Obligatory control room scene; I recently visited a decommissioned nuclear bunker and saw one just like this, but smaller

While sticklers for historical accuracy will likely find much to fault in the film’s costumes, armaments and other props, this can be excused by the sheer scale of some of the set pieces relative to the film’s likely budget.

For Euro-cult fans, meanwhile, the all-star cast – Frederick Stafford as Stevens, Francisco Rabal as Martin, Luigi Pistilli as Kruger, Renzo Palmer, Ida Galli, Teresa Gimpera and Van Johnson among the name roles; George Rigaud and Edouardo Fajardo visible as British and Nazi officers – should override this, along with the inherent humour of seeing Italians and Spaniards playing Germans impersonating Englishmen and speaking the language with quasi-received pronunciation (non-)accents. (Indeed, the odd man out here is Van Johnson, the British air commander with a American accent.)

Both groups can surely appreciate Castellari’s direction, with some delightful if very of its time deployment of split screen, and particularly good use of screen space and depth in unexpected ways to impart visual interest to even the more mundane material.

He also paces the film nicely. Just as we begin to wonder what the role of two Free French Pilots is, for instance, other than allowing for some more international appeal and air battle sequences, one of them is murdered by a Nazi seeking a new identity, thereby bringing the main plot neatly to the fore.

Not surprisingly he’s weaker on the obligatory romantic subplot stuff. It’s characteristic that a love scene between Stafford and Galli – who is torn between Stevens and the air commander – takes place amidst the backdrop of an air raid and sees Castellari discretely pull the camera away to then show a building opposite explode as it is hit by a bomb.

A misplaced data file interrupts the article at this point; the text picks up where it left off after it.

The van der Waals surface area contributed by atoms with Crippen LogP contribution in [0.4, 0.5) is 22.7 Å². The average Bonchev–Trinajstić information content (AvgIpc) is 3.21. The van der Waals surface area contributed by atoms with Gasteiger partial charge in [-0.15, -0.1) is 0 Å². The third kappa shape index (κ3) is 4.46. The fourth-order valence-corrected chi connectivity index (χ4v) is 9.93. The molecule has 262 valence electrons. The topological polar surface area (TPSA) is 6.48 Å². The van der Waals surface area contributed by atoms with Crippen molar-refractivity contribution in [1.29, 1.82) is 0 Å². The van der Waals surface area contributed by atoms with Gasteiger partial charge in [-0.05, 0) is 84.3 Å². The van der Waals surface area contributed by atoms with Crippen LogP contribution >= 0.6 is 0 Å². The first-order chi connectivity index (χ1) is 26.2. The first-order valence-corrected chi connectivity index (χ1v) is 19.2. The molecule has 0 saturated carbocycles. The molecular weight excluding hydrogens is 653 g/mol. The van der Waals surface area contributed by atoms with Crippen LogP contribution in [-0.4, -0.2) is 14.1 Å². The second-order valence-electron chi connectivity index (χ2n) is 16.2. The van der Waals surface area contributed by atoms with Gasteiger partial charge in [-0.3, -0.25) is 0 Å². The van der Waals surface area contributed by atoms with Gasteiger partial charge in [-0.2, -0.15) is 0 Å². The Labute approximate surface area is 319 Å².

Went the Day Well meets The Eagle Has Landed, Euro-style?

Tuesday, 17 March 2009

Little Shoppe of Horrors - Scream and Scream Again: The Uncensored History of Amicus Productions

Amicus, along with Tigon, has always been the also-ran of British horror, one of the companies that wasn’t Hammer. Such a label is however unfair to Amicus and thus their two key men, Milton Subotsky (1921-1992) and Max Rosenberg (1914-2004), on at least two counts.

First, it ignores their role in actually establishing the English Gothic, by virtue of planting the seed of what would eventually become The Curse of Frankenstein. Second, it fails to distinguish between their approach and those of their competitors, of recognising the relatively genteel nature of Amicus’s style against Tigon’s preference for shock horror.